Something about giving money to other artists feels like a call to my own muse.

Other ideas I’ve seen for tiny rewards include keeping calendars or making a small celebration at dinner. I especially like Steven Pressfield’s idea of writing on a paper wall calendar and using check marks and the end of each day. It’s so visual and kinesthetic that it really appeals to me.

I’m scanning the shelves for new wall calendars since it’s almost 2015 and my current cupcake calendar is almost done.

Rewards, after all, need to come daily, not only at the end of big projects.

My treats are marvelous. Sometimes they are even the whole point. Not only does it keep that little gravel kicking kid happy, but the finger shaking lady gets happier, too, when she realizes more gets done in the end.

Besides. What fun is it to be creative without joy? The careless driver at the intersection in front of my work might hit me tomorrow before the novel gets done, the kids are raised or the afghan is knit. I’d like to tell St. Hildegard that I loved the gift of life while I was here.

Rat Terrier Teachings

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rat terrier

I’ve finally revised my About Page. It took most of the week to get the written ‘selfie’ into shape, so I’m cross posting it here. I don’t remember the rat’s name. I wish I did.

 

I saw the rat terrier sometime after I’d been chased by the pig. Or maybe it was before. It was, after all, over 15 years ago and I don’t have a memory that sticks moments to a bulletin board.

But one day around 1994 when I was cleaning the dog kennels at the Whatcom County Humane Society, a dog the size of a ferret sat shivering in isolation without much hair to protect her from the cold concrete. She’d bitten someone. That’s what landed dogs in those back kennels away from the public and the adoptable dogs.

The isolation kennels had a guillotine structure between them, allowing cleaners to put food on one side, open the guillotine and then the dog moved to the other side. Most dogs went willingly. This rat terrier did not, so I had to try to get her to move over. I knew she was ‘in’ for biting but thought something less than 5 pounds wouldn’t be hard to manage and swung open the door.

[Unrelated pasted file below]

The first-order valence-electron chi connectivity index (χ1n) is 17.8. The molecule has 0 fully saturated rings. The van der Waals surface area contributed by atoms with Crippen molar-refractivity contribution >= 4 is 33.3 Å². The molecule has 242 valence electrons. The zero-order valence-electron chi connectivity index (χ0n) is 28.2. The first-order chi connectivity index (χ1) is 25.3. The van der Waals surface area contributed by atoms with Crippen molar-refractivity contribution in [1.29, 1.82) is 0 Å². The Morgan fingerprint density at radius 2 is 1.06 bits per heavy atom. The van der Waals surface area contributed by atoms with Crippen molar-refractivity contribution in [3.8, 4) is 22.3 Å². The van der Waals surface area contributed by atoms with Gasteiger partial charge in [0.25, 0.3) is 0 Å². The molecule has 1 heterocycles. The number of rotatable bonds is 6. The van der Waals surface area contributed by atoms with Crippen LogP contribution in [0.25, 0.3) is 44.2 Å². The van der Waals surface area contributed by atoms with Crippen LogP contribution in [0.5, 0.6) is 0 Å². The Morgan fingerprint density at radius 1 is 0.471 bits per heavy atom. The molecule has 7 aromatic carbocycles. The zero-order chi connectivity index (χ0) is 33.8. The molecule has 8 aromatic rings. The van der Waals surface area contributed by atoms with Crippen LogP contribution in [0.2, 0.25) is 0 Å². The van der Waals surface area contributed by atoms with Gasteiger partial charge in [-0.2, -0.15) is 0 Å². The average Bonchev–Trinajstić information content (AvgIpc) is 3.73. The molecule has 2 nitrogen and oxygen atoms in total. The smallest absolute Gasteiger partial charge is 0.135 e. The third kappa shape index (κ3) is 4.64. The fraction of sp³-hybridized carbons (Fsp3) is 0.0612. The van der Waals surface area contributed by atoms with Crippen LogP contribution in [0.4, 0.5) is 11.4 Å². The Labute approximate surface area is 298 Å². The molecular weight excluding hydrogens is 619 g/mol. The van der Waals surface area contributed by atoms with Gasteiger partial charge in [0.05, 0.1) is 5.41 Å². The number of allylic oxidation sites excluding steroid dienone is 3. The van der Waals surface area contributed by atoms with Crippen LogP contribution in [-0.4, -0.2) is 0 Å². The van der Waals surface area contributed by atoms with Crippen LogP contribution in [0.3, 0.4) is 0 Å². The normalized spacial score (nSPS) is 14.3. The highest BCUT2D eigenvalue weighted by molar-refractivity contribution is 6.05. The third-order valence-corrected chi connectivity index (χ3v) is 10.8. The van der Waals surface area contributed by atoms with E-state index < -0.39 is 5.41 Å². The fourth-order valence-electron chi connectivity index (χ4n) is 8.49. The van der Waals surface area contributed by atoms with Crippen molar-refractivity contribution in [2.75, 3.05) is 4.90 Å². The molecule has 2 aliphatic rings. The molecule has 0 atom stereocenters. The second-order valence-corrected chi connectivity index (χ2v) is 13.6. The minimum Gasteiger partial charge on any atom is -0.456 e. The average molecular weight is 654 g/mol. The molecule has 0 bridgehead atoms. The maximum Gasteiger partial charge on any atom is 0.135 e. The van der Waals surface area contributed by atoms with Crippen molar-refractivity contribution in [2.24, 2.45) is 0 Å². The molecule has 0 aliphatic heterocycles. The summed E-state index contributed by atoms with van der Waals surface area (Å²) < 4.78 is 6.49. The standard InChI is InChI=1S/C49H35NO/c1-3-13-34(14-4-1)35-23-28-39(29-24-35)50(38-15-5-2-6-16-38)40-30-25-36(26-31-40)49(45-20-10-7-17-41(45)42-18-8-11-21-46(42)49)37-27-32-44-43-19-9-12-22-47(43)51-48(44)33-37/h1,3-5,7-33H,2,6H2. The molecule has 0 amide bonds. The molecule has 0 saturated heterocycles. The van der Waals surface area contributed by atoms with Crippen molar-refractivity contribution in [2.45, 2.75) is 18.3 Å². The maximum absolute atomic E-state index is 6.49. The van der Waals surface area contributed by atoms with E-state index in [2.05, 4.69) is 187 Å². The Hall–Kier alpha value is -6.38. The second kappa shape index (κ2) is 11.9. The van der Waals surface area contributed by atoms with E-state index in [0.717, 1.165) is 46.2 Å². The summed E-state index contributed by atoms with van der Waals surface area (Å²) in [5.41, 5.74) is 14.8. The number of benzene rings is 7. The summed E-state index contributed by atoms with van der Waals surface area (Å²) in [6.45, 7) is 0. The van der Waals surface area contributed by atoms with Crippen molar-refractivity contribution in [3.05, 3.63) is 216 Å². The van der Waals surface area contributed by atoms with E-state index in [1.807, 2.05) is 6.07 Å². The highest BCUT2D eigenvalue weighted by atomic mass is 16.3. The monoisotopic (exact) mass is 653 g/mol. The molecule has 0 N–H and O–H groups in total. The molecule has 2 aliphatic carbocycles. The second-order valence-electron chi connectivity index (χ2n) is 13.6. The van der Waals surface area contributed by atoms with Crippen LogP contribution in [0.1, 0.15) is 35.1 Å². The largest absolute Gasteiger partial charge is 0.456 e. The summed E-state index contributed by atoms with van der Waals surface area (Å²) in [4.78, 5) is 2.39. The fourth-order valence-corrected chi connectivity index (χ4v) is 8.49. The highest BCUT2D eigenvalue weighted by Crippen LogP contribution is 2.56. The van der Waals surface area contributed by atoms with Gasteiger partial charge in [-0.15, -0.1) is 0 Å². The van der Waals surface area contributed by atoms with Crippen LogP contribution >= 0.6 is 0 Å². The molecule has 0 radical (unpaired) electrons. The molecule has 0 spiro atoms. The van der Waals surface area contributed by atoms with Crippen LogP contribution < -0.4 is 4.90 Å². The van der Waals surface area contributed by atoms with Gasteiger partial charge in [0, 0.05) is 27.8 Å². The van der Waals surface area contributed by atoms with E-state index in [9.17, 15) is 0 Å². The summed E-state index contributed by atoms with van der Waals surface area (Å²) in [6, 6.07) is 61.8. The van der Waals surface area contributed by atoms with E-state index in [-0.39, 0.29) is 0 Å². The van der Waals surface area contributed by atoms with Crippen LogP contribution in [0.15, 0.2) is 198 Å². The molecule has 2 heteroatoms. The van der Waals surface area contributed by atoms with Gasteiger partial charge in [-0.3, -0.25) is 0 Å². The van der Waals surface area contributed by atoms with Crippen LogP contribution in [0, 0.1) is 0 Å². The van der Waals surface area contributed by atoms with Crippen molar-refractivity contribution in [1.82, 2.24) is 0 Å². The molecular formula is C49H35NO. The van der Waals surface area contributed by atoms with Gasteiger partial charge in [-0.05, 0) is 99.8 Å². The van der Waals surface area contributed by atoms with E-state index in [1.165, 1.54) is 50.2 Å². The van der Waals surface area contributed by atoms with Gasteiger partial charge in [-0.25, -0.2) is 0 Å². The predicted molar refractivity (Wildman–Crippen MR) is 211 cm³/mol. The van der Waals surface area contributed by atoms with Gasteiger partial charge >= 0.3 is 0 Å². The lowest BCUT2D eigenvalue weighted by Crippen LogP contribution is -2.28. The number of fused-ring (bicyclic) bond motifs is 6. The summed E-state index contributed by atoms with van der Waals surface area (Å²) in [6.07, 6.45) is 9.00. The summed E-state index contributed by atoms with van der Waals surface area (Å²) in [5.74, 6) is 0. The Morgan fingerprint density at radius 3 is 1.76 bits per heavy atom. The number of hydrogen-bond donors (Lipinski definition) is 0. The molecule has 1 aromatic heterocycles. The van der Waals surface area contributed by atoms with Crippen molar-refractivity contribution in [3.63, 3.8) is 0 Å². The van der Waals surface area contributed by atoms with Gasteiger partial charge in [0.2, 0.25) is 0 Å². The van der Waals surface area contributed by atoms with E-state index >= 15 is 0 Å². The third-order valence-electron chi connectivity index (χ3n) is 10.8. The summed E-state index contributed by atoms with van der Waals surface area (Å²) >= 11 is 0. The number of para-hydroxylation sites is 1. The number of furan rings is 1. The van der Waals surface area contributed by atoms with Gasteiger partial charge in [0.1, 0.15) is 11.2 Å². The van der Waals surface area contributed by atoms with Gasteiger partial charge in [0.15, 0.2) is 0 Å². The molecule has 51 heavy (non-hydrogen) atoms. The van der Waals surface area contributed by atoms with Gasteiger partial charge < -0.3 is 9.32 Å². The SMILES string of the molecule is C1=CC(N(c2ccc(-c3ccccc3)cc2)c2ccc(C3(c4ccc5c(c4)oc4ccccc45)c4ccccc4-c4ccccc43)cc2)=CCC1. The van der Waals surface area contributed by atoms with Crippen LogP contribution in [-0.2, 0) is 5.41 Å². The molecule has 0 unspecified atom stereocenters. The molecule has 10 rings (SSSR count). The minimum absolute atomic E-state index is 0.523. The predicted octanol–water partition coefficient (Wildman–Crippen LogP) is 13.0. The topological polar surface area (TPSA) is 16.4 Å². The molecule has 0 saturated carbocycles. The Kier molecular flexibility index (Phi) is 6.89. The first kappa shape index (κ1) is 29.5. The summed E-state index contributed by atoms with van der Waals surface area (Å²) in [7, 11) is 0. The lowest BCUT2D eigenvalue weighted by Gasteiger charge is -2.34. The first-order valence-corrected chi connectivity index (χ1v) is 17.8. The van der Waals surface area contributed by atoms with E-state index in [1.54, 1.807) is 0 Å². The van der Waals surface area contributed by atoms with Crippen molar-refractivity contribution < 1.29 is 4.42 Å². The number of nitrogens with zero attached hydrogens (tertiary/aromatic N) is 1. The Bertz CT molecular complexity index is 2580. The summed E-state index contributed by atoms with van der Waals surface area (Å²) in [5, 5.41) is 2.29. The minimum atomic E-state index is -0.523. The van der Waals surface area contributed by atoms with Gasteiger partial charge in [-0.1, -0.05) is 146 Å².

She slipped out the chain link kennel between my legs before I could bend down far enough to stop her. Then she bolted down the back side of the kennels and turned the average bored barking of the dogs into the frenzy of dogs barking at other dogs – especially loud since she dared to run past their cage door fences.

Shutting the noise out of my mind, I walked the concrete floor in my rubber boots trying to scoop her up. The terrier shivered and, when I finally got her in a corner, she bared her teeth. I was still green enough to think I could pick her up because she would sense that I only wanted to help her. True to all the doggy signals she sent, she bit down hard on my hand the moment I picked her up.

My hand throbbed and, after managing to get her in her kennel,  I shook it, feeling shock more than pain.

My life comes at me sometimes like that rat terrier – it feels like a series of small things that bite hard and teach me lessons I need to learn.

language

My life is also learning languages and then trying to teach them to others, beating my head against a wall when we can’t communicate and then feeling the joyful zing of sudden understanding.

 

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My life is running because it brings me intense joy and then stopping because I’ve overdone it and got tendinitis in my hip, regrouping and building myself back up again.

knitting

My life is wrapping bits of yarn together by clicking needles together. And then pulling that yarn right back out because I have not yet figured out how to carry the colors across a row. The third or fourth time I start to make a square for the blanket that I can begin to love.

And for this blog, my life is throwing things on the page and screen in a first draft, knowing they absolutely stink, reworking them beyond the point where I want to give up more than I want another cup of Earl Grey tea and then reaching a sparkling moment where I think, “You know, I actually LIKE this post. Who wouldda thought?”

Strangely enough, the feeling is like that rat terrier’s bite. Sudden and unexpected, almost like a sharp pain. If I remember right, that scared dog made it home again, like I do every time a piece comes together.